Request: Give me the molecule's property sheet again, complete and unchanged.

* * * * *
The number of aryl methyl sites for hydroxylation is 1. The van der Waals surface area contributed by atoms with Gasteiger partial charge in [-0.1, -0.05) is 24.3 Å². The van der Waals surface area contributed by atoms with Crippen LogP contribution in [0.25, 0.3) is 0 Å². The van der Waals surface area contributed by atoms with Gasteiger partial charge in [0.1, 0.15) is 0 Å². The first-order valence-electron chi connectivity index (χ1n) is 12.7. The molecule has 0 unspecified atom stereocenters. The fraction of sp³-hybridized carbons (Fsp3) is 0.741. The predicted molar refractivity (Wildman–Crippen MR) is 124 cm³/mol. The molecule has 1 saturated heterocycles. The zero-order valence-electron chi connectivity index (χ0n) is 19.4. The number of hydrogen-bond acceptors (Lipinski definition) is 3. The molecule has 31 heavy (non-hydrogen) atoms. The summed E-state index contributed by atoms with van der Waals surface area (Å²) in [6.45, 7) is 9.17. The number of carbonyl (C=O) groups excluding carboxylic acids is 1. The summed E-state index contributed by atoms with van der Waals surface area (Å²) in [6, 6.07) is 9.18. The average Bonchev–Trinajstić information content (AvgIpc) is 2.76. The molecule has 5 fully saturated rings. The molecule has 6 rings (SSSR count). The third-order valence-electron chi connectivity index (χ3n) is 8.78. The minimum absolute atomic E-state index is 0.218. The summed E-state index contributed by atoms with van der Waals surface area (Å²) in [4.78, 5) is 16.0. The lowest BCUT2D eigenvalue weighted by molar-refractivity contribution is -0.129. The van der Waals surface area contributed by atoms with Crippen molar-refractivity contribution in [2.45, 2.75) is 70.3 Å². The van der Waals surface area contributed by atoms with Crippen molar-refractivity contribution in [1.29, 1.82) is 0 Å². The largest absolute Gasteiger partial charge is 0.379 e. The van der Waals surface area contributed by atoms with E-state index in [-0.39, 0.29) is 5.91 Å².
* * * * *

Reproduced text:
The number of aryl methyl sites for hydroxylation is 1. The van der Waals surface area contributed by atoms with Gasteiger partial charge in [-0.1, -0.05) is 24.3 Å². The van der Waals surface area contributed by atoms with Crippen LogP contribution in [0.25, 0.3) is 0 Å². The van der Waals surface area contributed by atoms with Gasteiger partial charge in [0.1, 0.15) is 0 Å². The first-order valence-electron chi connectivity index (χ1n) is 12.7. The molecule has 0 unspecified atom stereocenters. The fraction of sp³-hybridized carbons (Fsp3) is 0.741. The predicted molar refractivity (Wildman–Crippen MR) is 124 cm³/mol. The molecule has 1 saturated heterocycles. The zero-order valence-electron chi connectivity index (χ0n) is 19.4. The number of hydrogen-bond acceptors (Lipinski definition) is 3. The molecule has 31 heavy (non-hydrogen) atoms. The summed E-state index contributed by atoms with van der Waals surface area (Å²) in [6.45, 7) is 9.17. The number of carbonyl (C=O) groups excluding carboxylic acids is 1. The summed E-state index contributed by atoms with van der Waals surface area (Å²) in [6, 6.07) is 9.18. The average Bonchev–Trinajstić information content (AvgIpc) is 2.76. The molecule has 5 fully saturated rings. The molecule has 6 rings (SSSR count). The third-order valence-electron chi connectivity index (χ3n) is 8.78. The minimum absolute atomic E-state index is 0.218. The summed E-state index contributed by atoms with van der Waals surface area (Å²) in [4.78, 5) is 16.0. The lowest BCUT2D eigenvalue weighted by molar-refractivity contribution is -0.129. The van der Waals surface area contributed by atoms with Crippen molar-refractivity contribution in [2.45, 2.75) is 70.3 Å². The van der Waals surface area contributed by atoms with Crippen molar-refractivity contribution in [1.29, 1.82) is 0 Å². The largest absolute Gasteiger partial charge is 0.379 e. The van der Waals surface area contributed by atoms with E-state index in [-0.39, 0.29) is 5.91 Å².